7. Stop using ‘very’ in your vocabulary
The word “very” has the potential to weaken every single word, idea, and sentence. Instead of using “very” to emphasize your words, start expanding your vocabulary, and that will only strengthen your sentences. For example:
If you are struggling to eliminate “very,” simply search up the word’s synonym for a more complex word.
8. Be Concise
The more concise your writing is, the more impact it is going to have on your audience. This is best done in the revision process, as fixing your text while writing will make it impossible to finish your writing. Therefore, the more compact your writing is, the more powerful it is likely to be. Don’t believe me? Read these sentences yourself and choose the more impactful among them.
“However, it must be remembered that Ruth’s marriage could have positive effects on Naomi’s situation.”
“Ruth’s marriage, however, will also provide security for Naomi.”
“Frequently, a chapter in a book reveals to the reader the main point that the author desires to bring out during the chapter.”
“A chapter’s title often reveals its thesis.”
The key is to easily cover big chunks of concepts and ideas in fewer words possible.
9. Strip it Down
As Albert Einstein likes to say, “If you can’t explain it to a six-year-old, you don’t understand it yourself.”
Think of your audience as little kinds with a short attention span, distraction, and impatient who are eager to find the information as quickly as possible. This way, you will convey the fundamentals to help your audience understand.
Also Read: How to Improve your Attention Span
10. Watch out for repetition
Repetitive sentences and words remain hidden to many eyes but can kill the high impact of your writing overall. Although you won’t be able to figure out the phrases you repeat frequently, revise or dig out old papers to figure out the repetitive words and find synonyms for them. This means, everything you are about to use the word again, you will now be more aware of your mistakes and go for a synonym instead.
11. Let your personality shine through
What differentiates a good story from a great one is the personality of the writer that peeks through each word, sentence, and idea that you get from the writing. Regardless of what you write, it’s never a bad idea to add a little humor, flow, and character to your text and uplift it with your lively energy. This can also be done by adding metaphors, sensory and other figures of speech.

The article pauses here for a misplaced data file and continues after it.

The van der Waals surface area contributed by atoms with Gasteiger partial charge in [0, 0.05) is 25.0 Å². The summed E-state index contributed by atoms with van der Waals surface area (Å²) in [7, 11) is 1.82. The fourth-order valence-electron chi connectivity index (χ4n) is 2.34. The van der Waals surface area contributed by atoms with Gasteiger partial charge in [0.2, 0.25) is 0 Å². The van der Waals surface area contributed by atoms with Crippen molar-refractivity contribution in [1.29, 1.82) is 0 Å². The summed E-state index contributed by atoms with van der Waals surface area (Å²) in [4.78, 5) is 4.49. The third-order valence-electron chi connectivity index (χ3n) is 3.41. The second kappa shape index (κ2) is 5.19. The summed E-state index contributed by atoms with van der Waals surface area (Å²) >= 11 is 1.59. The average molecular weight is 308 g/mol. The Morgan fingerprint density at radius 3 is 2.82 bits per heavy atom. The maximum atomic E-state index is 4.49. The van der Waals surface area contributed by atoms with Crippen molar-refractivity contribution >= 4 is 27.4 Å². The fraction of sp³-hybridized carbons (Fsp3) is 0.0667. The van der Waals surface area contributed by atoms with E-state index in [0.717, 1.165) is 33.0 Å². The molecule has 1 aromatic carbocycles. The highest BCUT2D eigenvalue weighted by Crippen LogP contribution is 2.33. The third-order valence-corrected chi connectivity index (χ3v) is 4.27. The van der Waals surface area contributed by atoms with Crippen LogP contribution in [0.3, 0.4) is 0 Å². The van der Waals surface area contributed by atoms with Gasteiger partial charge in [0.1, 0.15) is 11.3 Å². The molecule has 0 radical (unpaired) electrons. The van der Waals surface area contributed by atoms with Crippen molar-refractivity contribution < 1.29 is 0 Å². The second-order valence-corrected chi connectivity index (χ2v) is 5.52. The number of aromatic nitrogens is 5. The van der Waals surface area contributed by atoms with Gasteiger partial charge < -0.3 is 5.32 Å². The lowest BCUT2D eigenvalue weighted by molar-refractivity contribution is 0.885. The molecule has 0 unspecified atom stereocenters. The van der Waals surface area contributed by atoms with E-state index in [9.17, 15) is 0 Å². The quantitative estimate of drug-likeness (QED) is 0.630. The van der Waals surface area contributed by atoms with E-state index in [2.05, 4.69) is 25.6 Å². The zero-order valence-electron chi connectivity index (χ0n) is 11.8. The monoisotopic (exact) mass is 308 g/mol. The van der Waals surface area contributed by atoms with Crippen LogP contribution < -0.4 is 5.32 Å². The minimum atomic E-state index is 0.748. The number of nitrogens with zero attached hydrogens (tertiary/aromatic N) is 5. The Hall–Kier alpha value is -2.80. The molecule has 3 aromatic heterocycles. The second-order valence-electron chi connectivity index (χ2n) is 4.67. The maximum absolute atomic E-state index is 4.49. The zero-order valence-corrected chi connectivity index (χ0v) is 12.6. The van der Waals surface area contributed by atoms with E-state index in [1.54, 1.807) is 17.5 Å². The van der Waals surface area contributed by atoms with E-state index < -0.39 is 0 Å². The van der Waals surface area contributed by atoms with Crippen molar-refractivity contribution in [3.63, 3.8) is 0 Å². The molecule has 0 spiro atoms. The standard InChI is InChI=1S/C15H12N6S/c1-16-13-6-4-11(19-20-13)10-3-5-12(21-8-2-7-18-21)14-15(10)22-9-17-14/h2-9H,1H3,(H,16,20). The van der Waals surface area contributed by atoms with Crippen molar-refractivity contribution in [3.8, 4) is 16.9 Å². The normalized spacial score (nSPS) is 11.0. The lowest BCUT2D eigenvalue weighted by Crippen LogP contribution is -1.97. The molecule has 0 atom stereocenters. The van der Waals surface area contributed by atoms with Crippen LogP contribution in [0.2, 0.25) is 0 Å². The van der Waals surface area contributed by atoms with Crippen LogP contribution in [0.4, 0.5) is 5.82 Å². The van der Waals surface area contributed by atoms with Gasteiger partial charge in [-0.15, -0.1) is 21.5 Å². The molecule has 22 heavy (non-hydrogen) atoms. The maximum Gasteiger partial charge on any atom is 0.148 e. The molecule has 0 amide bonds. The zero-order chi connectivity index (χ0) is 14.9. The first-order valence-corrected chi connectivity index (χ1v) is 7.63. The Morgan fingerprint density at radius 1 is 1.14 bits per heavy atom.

Also Read: How to Write Humour
12. Master the introduction and conclusion
Well-structured writing doesn’t just matter in writing fiction novels, but also to amp up anything you write. Whether it is nonfiction writing, copywriting, story writing, or simply a meaningful tweet that can change people’s lives forever. The key to writing a practical introduction is first to write it and go back and delete anything that you think will not harm the idea.
The key is to eliminate fluff and get straight to the point. Then, once people get their answers or the main idea of the topic initially, it will keep them hooked on finding the support or complementing topics you want to talk about.
Like introductions, endings are also crucial to help leave your readers with a mind filled with thoughts and things to remember. Think of it as a tree; your introduction sets the roots for it. The subheadings and chapters make the branches that finally lead to color fruits and leaves.
The ending should be where you ensure all the doubts of your readers have been cleared and they are satisfied with the information. This can eliminate uncertainly and will likely remain in your reader’s mind for longer periods.
13. Experiment to keep your style fresh
The idea of writing is to improve as you write. If you think you aren’t improving anymore, this means you need to switch things up and try something that can spark out the inner creative self again.
If you are a nonfiction writer, give a hand to fiction writing, where you blend words to fill someone’s life with colors and help them relate to the stories. Sure, the topics can be the same, but the writing style can differ and impact people differently.
Here are 5 of the books with different genres you can begin with.
Jack Four by Neal Asher
2. How To Kill a Mockingbird by Harper Lee
3. Bird Box by Josh Malerman
4. The Kite Runner by Khaled Hosseini
5. You Had Me at Hola by Alexis Daria